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"Hope Builds on Itself. Success Breeds Success"

One of the things that has fascinated me for the last seven years is to try and understand President Obama's views on the politics of power and change. Often we get glimpses of that from extended one-on-one interviews he does with journalists. His conversation in Alaska earlier this month with Jeff Goodell on climate change is full of gold mines on that topic. But the one that stood out to me came in the President's response to a question about how he will define success at the UN's Global Climate Conference in Paris.
For us to be able to get the basic architecture in place with aggressive-enough targets from the major emitters that the smaller countries say, "This is serious" — that will be a success.

I'm less concerned about the precise number, because let's stipulate right now, whatever various country targets are, it's still going to fall short of what the science requires. So a percent here or a percent there coming from various countries is not going to be a deal-breaker. But making sure everybody is making serious efforts and that we are making a joint international commitment that is well-defined and can be measured will create the basis for us each year, then, to evaluate, "How are we doing?" and will allow us, five years from now, to say the science is new, we need to ratchet it up, and by the way, because of the research and development that we've put in, we can achieve more ambitious goals...

And the key for Paris is just to make sure that everybody is locked in, saying, "We're going to do this." Once we get to that point, then we can turn the dials. But there will be a momentum that is built, and I'm confident that we will then be in a position to listen more carefully to the science — partly because people, I think, will be not as fearful of the consequences or as cynical about what can be achieved. Hope builds on itself. Success breeds success.
Here's how Goodell summarized his take on that at the end of the article:
The two biggest take-aways from my time with the president were these: First, he is laser-focused on the Paris climate talks and is playing a multidimensional chess game with other nations to build alliances and cut deals to reach a meaningful agreement later this year. Second, whatever deals he cuts, it won't be enough...This is a long war, with everything at stake. "I do what I can do and as much as I can do," the president told me as we walked along Kotzebue Bay. 
This approach of being strategic about change has often been the source of tension between President Obama and many on the left. He addresses some of those particulars during this interview: the stimulus was too small, Obamacare instead of single payer, the failure of cap and trade. I am sure that before the ink has dried on any deal negotiated in Paris, we'll be hearing the same thing...it's not enough.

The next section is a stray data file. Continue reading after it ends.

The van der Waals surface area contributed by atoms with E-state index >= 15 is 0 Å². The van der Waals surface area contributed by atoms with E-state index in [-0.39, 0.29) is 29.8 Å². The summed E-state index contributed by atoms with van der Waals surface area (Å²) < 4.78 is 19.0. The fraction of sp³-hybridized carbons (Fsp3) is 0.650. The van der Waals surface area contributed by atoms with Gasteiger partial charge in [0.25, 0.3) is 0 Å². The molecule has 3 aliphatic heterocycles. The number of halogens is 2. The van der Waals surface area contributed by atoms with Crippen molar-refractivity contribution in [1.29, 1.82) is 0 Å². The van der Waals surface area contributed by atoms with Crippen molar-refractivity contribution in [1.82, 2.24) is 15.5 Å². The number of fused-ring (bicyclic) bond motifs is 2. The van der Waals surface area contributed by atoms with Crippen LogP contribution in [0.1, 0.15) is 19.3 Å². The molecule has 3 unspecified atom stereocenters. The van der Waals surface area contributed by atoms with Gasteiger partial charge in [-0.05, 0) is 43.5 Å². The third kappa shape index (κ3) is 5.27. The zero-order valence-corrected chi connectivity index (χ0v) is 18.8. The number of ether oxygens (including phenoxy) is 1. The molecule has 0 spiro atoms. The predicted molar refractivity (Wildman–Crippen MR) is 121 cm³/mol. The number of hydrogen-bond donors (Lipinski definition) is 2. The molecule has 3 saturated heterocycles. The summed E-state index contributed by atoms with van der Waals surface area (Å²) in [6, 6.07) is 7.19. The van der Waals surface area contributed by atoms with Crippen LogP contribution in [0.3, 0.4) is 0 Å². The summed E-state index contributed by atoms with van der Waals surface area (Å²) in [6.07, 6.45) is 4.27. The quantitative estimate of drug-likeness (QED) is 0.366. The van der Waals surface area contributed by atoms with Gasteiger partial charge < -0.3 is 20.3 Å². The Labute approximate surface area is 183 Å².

I am often reminded of a conversation Pete Seeger had with Majora Carter about the pace of change. Here's what Seeger said about why Martin Luther King, Jr. started with a bus boycott in Montgomery, Alabama.
Why did he start with a bus boycott? Why didn't he start with something like schools, or jobs, or voting? Couldn't a bus boycott come later?

When you face an opponent over a broad front, you don't aim at the opponent's strong points. You aim for something a little off to the side. But you win it. And having won that bus boycott...13 months it took him to do it...then he moved on to other things.
That's a perfect example of how "hope builds on itself" and "success breeds success." The only other ingredients that are necessary are patience and a sustained commitment.

Comments

  1. About single payer ... we both know the numbers simply weren't there in Congress, and what's more, single payer in Vermont failed because medical costs were too high, which suggests that a national program might well have met with similar failure. But Bernie and Hillary have both recently introduced bills to take some whacks at out-of-control pharmaceutical costs, for example allowing imported drugs and allocating more funds to the FDA to allow approval of more generic drugs. That's another example of chipping away at a problem a little at a time ... and I'm glad Bernie's starting to show just enough signs of pragmatism to recognize that single payer won't solve everything, and we need to take the fight where success is possible.

    Bernie also introduced a bill to outlaw for-profit prisons, which I agree with, but of course without a Congress willing to even vote on it it's just an empty gesture. So Bernie still disappoints.

    That said, Bernie ought to try a little chess himself, with bills that could never clear Congress today. Step 1: draft a number of useful bills that would be no-brainers for a Democratically-controlled Congress. Step 2: campaign on how those bills are being held hostage by Republicans, waiting to become law, and all that's required is for his supporters to dominate on Election Day and take back both chambers (some filibuster reform required). Step 3: get Hillary to pledge that, if she becomes President and those bills pass her desk, she will sign them into law.

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